CNN's Andrew Stevens and CNNMoney's Charles Riley and Ben Rooney contributed to the report
Part of complete coverage on
August 27, 2013 -- Updated 1943 GMT (0343 HKT)
German Finance Minister Wolfgang Schaeuble says the eurozone's problems are not solved, but "we are in a much better shape than we used to be some years ago."
September 4, 2013 -- Updated 1528 GMT (2328 HKT)
The G20 is held in Russia but, amid disagreements over Syria, can anything be done? John Defterios investigates.
July 10, 2013 -- Updated 1502 GMT (2302 HKT)
Summer could not have come soon enough for Lloret de Mar, a tourist resort north of Barcelona. Despite the country's troubles, it's partying.
June 7, 2013 -- Updated 1750 GMT (0150 HKT)
The euro club has suffered major shockwaves but its newest member has emerged as an economic star. What;s behind Estonia's success?
May 29, 2013 -- Updated 1323 GMT (2123 HKT)
The global recovery has two speeds: That of the stimulus-fed U.S. and that of the austerity-starved eurozone, according to a new report.
May 14, 2013 -- Updated 1326 GMT (2126 HKT)
The "rich man's club" of Europe faces economic decay as it struggles to absorb Europe's "poor people", according to economic experts.
May 27, 2013 -- Updated 0256 GMT (1056 HKT)
Europe's competitiveness is threatened as manufacturing companies scrambling to find enough skilled engineers.
July 10, 2013 -- Updated 1502 GMT (2302 HKT)
Spain's economic crisis is in its sixth straight year yet tourism, worth 11% of GDP, is holding its own, one of the few bright spots on a bleak horizon.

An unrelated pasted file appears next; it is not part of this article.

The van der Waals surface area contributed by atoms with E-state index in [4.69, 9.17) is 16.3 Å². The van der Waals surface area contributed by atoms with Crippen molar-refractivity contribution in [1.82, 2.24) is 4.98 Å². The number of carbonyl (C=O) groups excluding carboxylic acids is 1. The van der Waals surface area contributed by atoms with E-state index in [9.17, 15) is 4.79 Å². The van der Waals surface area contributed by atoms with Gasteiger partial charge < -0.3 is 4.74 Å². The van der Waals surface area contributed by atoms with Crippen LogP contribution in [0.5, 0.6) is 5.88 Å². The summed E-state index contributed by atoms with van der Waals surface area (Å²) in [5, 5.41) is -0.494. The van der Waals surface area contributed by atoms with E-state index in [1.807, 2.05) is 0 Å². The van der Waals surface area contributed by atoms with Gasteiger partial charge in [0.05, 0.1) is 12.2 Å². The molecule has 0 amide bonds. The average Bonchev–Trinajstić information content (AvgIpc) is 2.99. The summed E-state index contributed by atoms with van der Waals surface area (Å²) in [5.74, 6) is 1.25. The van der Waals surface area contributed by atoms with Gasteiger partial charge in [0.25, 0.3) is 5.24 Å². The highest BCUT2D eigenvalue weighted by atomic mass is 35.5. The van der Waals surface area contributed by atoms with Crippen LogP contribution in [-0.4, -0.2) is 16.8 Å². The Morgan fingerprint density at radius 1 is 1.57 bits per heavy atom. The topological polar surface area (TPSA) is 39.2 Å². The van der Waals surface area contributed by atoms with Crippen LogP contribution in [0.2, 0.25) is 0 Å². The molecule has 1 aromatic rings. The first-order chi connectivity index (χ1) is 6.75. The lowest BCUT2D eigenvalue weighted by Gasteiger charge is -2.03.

May 2, 2013 -- Updated 1044 GMT (1844 HKT)
As European financial markets close for the spring celebration of May Day, protesters across Europe and beyond have taken to the streets to demonstrate.
April 26, 2013 -- Updated 1210 GMT (2010 HKT)
As Croatia prepares to enter the 27-nation European Union, the country's Prime Minister says Italy must return to being the "powerhouse of Europe."
April 25, 2013 -- Updated 1656 GMT (0056 HKT)
Spain's unemployment rate rose to a record high of 27.2% in the first quarter of 2013, the Spanish National Institute of Statistics said Thursday.
March 25, 2013 -- Updated 1355 GMT (2155 HKT)
The financial uncertainty in Cyprus is generating images of long lines at ATM machines and anti-European Union protests.
March 25, 2013 -- Updated 1815 GMT (0215 HKT)
Cyprus will "step up efforts in areas of fiscal consolidation." Where have we heard that before? Oh yes. Greece.
March 23, 2013 -- Updated 0139 GMT (0939 HKT)
The Cyprus debt crisis is being felt by the banks but also by the people who work at them. Nick Paton Walsh reports.
March 22, 2013 -- Updated 0010 GMT (0810 HKT)
CNN's Nick Paton Walsh reports on a Russian hotel maid caught up in Cyprus' financial crisis.
March 18, 2013 -- Updated 1608 GMT (0008 HKT)
Never underestimate the capacity of the Eurozone to shoot itself in both feet, says CNN's Richard Quest.
February 21, 2013 -- Updated 1603 GMT (0003 HKT)
Spain has seen hundreds of protests since the "Indignados" movement erupted in 2011, marches and sit-ins are now common sights in the capital.
Today's five most popular stories